Batulao Summers
CITY SENSE - CITY SENSE By Paulo Alcazaren () - April 17, 2004 - 12:00am
Phew! It’s so hot these days that you could boil not only an egg on the sidewalk but a complete lauriat dinner as well … plus bake a cake. I’m grumbling because I had to stay in this cauldron of a city over the Holy Week. Suffering is the lot of those who can’t escape the lowlands. It’s "The Passion of the Price" for me, the price, that is, of a week’s stay out of town.

Thankfully for many, there’s Baguio and Tagaytay. The Tagaytay Ridge is teeming with destinations from the Highlands to the New Tall Vista Hotel. The restaurant row on the ridge offers a plethora of food choices from the fine dining of Antonio’s, the local dishes of Dencio’s and more pedestrian options. And yes, coffee is there in full force with Starbucks, Bag of Beans and a few other cafes that offer the famous Bantangas barako.

In the ’70s, when the Taal Vista Lodge was falling to disrepair, there was only one place to go – the Batulao Village Club. A project of the Puyat family, the club was the first south of Manila to offer the same luxurious escape as the older destinations in Baguio. Anyone who was anyone was a member and wanted to be seen at Batulao.

The club’s architect and planner was Bnn Bautista, a Filipino architect whose work has been overlooked and unacknowledged in contemporary Philippine architecture. Bnn designed with an environmental sensibility before it was fashionable. He espoused modernism filtered with Filipino flair and a distinctiveness that rivals Locsin’s oeuvre.

The club was a sprawling development that included a Gary Player-designed golf course, a main clubhouse, a halfway house, a village inn, cottages and a sports complex that featured the latest hit in racquet sports – pelota (the badminton of the 1970s).

Architect Bautista is a native son of Baguio and he brought his upland experience down to Batulao. We can credit him for introducing Mountain Province methods in retaining walls and terracing, which are now copied in many developments around the ridge. His buildings used local stone with indigenous patterns that don’t look hokey. (The ’70s patterns he used are now actually in vogue again.)

The main clubhouse complex was sited on a rise overlooking the swimming pool and sports complex on one side and the golf course on the other. Bell-bottomed teeners and Nik-niked and mu-muued yuppies arrived via a sinuous driveway. Entry into the complex was via a trellised walkway. Trellises and sunscreens were used liberally and in geometries that lent a consistent look to the entire development.

Bautista and the Puyats wanted to make sure that the development was top-notch so they also assembled the best in related design and engineering fields. The most notable of this group was IP Santos, the famous landscape architect. This is how I was able to visit Batulao. I had worked for architect Santos and managed to join a few office outings at Batulao.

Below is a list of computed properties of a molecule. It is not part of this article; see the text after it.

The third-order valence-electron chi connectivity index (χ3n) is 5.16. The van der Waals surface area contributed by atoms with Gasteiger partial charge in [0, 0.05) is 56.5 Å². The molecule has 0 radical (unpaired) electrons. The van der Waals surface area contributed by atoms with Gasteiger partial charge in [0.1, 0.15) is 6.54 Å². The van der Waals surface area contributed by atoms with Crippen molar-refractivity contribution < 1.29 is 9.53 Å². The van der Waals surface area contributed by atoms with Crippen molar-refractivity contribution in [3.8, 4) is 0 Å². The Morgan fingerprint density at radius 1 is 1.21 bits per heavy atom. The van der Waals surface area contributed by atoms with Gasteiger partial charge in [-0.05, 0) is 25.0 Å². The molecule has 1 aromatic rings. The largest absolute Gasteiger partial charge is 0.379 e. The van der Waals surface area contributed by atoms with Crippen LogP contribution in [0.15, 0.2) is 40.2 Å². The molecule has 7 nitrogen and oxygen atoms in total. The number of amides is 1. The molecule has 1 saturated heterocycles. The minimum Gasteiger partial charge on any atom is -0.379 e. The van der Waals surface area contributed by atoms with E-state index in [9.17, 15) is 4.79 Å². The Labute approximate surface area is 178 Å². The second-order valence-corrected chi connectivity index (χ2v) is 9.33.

The landscape design of IP Santos successfully melded Bnn Bautista’s architecture with the site. The tandem of architect and landscape architect was proven here and copied for many projects afterwards (although recent collaborations have seen Filipino consultants relegated to secondary roles by a bias with many developers for foreign consultants).

The use of natural materials and indigenous patterns and textures was taken into the buildings and cottages, with the interior design and furnishing apparently also handled by Bnn Bautista. Rattan, narra, and capiz were used in modernist modes, again setting the trends for that decade.

The halfway house on the course itself was the most distinctive of the complex’s buildings. Here, Bautista used angles and massing, faintly reminiscent of his Mountain Province roots, but with the flavor that ties it to Batulao rather than Banawe. The building became iconic of leisure architecture of that decade and landed on the cover of Philippine Arts and Architecture, the only glossy design magazine then (the equivalent of BluPrint magazine today).

Batulao Village Club was the place to be in the summers of the 1970s. Live music courtesy of combos was a nightly attraction. During the day, trekking and camping were favorite activities at the Gulod sa Batulao. Pelota tournaments were also a regular draw as was golf and swimming.

By the time I was moving up in the world, Batulao, however, was moving down. Corporate difficulties, it seems, led to its demise and Batulao became a ghost of its former self. The mid-1990s saw a short-lived renaissance. The golf course was rebuilt, townhouses constructed and a sister beach resort envisioned by a new owner. The original complex was left to the elements and in any case, the Asian slowdown squashed all hopes of completing the ambitious project of bringing back Batulao.

Tagaytay survives, however, and continues to evolve. Not all this evolution is well-planned. There are numerous lessons to learn from Batulao and succeeding leisure developments. What is needed is a regional framework for all these developments that can make sure that tourism and natural resources are sustainably managed, that developments are supported by adequate infrastructure, and that these do not kill each other off or mar the beauty that is Batulao, Tagaytay, and Batangas.

Pelota, anyone?
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